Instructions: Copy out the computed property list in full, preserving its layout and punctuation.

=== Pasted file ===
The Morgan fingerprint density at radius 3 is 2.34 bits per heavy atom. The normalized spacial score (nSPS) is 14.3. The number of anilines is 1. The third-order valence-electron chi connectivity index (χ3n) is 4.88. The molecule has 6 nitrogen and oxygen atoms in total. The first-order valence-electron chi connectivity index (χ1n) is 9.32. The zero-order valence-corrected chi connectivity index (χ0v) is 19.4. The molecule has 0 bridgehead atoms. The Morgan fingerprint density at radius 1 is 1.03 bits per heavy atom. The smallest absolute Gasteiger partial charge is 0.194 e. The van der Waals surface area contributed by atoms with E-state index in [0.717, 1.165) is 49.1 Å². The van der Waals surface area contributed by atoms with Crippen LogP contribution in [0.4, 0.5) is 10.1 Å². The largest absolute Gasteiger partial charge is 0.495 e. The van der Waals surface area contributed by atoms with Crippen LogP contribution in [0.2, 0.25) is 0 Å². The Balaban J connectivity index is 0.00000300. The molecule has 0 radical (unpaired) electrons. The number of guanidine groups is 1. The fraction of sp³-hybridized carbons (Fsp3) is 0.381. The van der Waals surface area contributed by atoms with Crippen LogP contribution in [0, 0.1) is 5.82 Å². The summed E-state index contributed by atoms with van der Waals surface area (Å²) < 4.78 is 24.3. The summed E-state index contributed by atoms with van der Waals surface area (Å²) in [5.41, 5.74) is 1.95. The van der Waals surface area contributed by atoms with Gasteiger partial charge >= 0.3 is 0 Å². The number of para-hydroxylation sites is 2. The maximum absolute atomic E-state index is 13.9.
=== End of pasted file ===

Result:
The Morgan fingerprint density at radius 3 is 2.34 bits per heavy atom. The normalized spacial score (nSPS) is 14.3. The number of anilines is 1. The third-order valence-electron chi connectivity index (χ3n) is 4.88. The molecule has 6 nitrogen and oxygen atoms in total. The first-order valence-electron chi connectivity index (χ1n) is 9.32. The zero-order valence-corrected chi connectivity index (χ0v) is 19.4. The molecule has 0 bridgehead atoms. The Morgan fingerprint density at radius 1 is 1.03 bits per heavy atom. The smallest absolute Gasteiger partial charge is 0.194 e. The van der Waals surface area contributed by atoms with E-state index in [0.717, 1.165) is 49.1 Å². The van der Waals surface area contributed by atoms with Crippen LogP contribution in [0.4, 0.5) is 10.1 Å². The largest absolute Gasteiger partial charge is 0.495 e. The van der Waals surface area contributed by atoms with Crippen LogP contribution in [0.2, 0.25) is 0 Å². The Balaban J connectivity index is 0.00000300. The molecule has 0 radical (unpaired) electrons. The number of guanidine groups is 1. The fraction of sp³-hybridized carbons (Fsp3) is 0.381. The van der Waals surface area contributed by atoms with Crippen LogP contribution in [0, 0.1) is 5.82 Å². The summed E-state index contributed by atoms with van der Waals surface area (Å²) < 4.78 is 24.3. The summed E-state index contributed by atoms with van der Waals surface area (Å²) in [5.41, 5.74) is 1.95. The van der Waals surface area contributed by atoms with Gasteiger partial charge >= 0.3 is 0 Å². The number of para-hydroxylation sites is 2. The maximum absolute atomic E-state index is 13.9.